Sarkozy gets raucous greeting from fishermen
6 November 2007, LE GUILVINEC (AFP) - President Nicolas Sarkozy got a raucous welcome on Tuesday from hundreds of French fishermen at this Brittany port who have been holding days of fierce protests over rising fuel costs.
6 November 2007
LE GUILVINEC (AFP) - President Nicolas Sarkozy got a raucous welcome on Tuesday from hundreds of French fishermen at this Brittany port who have been holding days of fierce protests over rising fuel costs.
Hours before his departure for Washington for a two-day official visit, Sarkozy arrived in Le Guilvinec to meet with the fishermen who have blocked roads, burned crates and held protest rallies to demand compensation.
"Fifteen days at sea for 300 euros - that's not right!" shouted some of the 300 fishermen who turned out to meet with the president.
"I will not allow the French fisheries to die," Sarkozy shot back. "I will announce strong measures," he said before going into a meeting with leaders of the protesting fishermen.
The president of the local fishermen's association Philippe Le Moigne had earlier urged the 300 protesters gathered to greet Sarkozy to show "a bit of discipline... kindness and understanding".
Accompanied by Agriculture and Fisheries Miniser Michel Barnier, Sarkozy arrived at a harbour where dozens of boats have been sitting idle since the protest was launched on Friday.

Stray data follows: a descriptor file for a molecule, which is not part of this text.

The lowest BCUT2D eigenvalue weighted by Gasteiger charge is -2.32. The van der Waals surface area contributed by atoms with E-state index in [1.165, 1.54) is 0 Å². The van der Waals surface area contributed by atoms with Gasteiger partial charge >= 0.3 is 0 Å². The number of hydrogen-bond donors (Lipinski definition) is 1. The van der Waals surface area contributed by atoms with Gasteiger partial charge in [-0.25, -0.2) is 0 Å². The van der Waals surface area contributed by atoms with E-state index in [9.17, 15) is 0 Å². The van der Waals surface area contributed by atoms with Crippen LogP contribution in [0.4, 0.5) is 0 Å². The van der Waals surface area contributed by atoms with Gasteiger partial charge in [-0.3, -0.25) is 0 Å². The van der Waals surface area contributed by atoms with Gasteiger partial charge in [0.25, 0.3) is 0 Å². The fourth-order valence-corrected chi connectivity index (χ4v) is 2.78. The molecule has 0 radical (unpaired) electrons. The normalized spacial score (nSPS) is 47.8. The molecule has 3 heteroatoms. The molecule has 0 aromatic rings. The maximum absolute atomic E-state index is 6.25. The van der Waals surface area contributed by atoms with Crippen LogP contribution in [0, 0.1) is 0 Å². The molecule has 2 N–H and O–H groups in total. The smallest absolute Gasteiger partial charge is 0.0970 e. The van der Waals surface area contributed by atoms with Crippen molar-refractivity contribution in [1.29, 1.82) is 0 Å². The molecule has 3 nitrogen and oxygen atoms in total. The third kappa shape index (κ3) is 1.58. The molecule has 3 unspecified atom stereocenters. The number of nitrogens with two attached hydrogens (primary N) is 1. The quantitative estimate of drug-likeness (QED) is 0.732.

The government has announced 27 million euros (30 million dollars) "in various support payments" for the fishermen who went on strike after the price of fuel hit 1.14 euros per litre.
Fishermen however receive tax breaks that bring the price down to 0.52 euro cents. They maintain that their fleets are not financially feasible if fuel costs rise above 0.30 euro cents per litre.
Some 300 fisherman on Monday blocked access to the Brittany port of Brest, setting fire to crates and preventing trucks from refueling. There were also protests in Dieppe where cross-Channel traffic was disrupted for several hours.
About 30 fishing boats on Monday blocked commercial ships from docking at Le Havre, France's second busiest port after Marseilles.
Subject: French news